Marco Belinelli's buzzer beater couldn't make up for the Sixers' mistakes

Marco Belinelli’s shot with 1.7 seconds left in regulation was supposed to be a walk-off three-pointer.

The game was supposed to be over — that was the plan. Sixers coach Brett Brown left the court, thinking the plan had worked. Even the man with his finger on the confetti trigger thought that it was over, that the Sixers had won Game 3.

But that’s not what happened.

Out of the Sixers’ final time-out, Belinelli, guarded by Terry Rozier, ran around the arc to the right side of the basket. As he passed Ersan Ilyasova and Jayson Tatum, Rozier slipped and fell to the floor, giving Belinelli just enough room to get off a turnaround jumper off the inbound pass from Ben Simmons.

“I was open, I take that shot and make it, and everybody was happy,” Belinelli said. “But, at the end of the day, we lost the game, so who cares.”

It was a shot Belinelli has practiced, a shot that he is known for making. This time though, his foot was just over the three-point line. The bucket was ruled a two-point shot, and after a review the call was confirmed. The game went into overtime and the Sixers lost to the Celtics 101-98.

“Belinelli hit a heck of a shot,” Celtics coach Brad Stevens said after the game. “But you move on and get ready to play the next five minutes.”

That’s exactly what Boston did.

Just 40 seconds earlier in regulation, Belinelli drove down the lane and drew contact. The play gave Celtics guard Marcus Smart his sixth foul — a break for the Sixers — and Belinelli hit both free throws for an 87-85 lead.

On the next possession, a fan lamented that Belinelli was guarding Jayson Tatum. The veteran’s defensive limitations had been exploited in the first game of this series. But it wasn’t Tatum who got free.

Jaylen Brown tied the game out of a timeout with 24 seconds remaining. On the other end, an errant pass by JJ Redick was picked up by Rozier, who passed to Brown on the fast break, giving the Celtics a two-point lead with 1.7 seconds on the clock.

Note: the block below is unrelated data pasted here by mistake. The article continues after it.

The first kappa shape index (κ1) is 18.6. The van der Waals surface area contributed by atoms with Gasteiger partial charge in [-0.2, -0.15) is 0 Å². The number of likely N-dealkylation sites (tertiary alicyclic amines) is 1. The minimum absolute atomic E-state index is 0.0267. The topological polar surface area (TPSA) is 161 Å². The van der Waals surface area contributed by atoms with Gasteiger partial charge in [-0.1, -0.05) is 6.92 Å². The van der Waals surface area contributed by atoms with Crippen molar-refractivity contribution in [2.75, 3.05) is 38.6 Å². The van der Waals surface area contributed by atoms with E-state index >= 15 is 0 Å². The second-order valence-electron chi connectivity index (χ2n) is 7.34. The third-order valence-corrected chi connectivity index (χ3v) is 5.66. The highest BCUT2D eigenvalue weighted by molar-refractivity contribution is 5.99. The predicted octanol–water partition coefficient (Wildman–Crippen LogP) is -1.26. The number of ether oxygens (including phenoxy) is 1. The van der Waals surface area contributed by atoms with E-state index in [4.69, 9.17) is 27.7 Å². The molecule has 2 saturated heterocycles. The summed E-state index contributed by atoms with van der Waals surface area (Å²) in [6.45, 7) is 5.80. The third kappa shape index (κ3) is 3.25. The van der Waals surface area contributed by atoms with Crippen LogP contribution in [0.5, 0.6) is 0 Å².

That turnover was one of the plays the Sixers head coach said he wished he could have had back.

In the overtime period, Belinelli was the first to score for the Sixers on another long two, this time from Joel Embiid. With just under two minutes left, Belinelli stripped an offensive rebound from Tatum, doing everything he could to give the Sixers the break they needed.

After a Simmons drive and score with one minute left, it looked as though the Sixers were in a good spot, but the mistakes started mounting.

Embiid turned the ball over on a bad pass intended for Belinelli with 46 seconds left. It was another mistake that the Sixers couldn’t take back.

Leading by just one point, Embiid missed a jumper, and Simmons pulled down the offensive rebound, but instead of pulling it out and using some clock, he went for the put-back and missed.

The Celtics continued to execute on their end, while the Sixers came up empty. A final turnover put the Sixers in another walk-off situation. But the Sixers had used up all their luck, all of their timeouts, and Belinelli couldn’t save them.

“Too many stupid mistakes,” Belinelli said when asked what went wrong.

On the final play, he was forced to heave a desperation three off of a full-court inbound play. The shot hit the rim and bounced away.

“We got our look out of it,” Brown said of the play. “It wouldn’t have surprised me if he made that shot. He makes those types of shots.”

The Celtics closed the game with a 7-0 run to win Game 3 and take a 3-0 series lead in the Eastern Conference semifinals.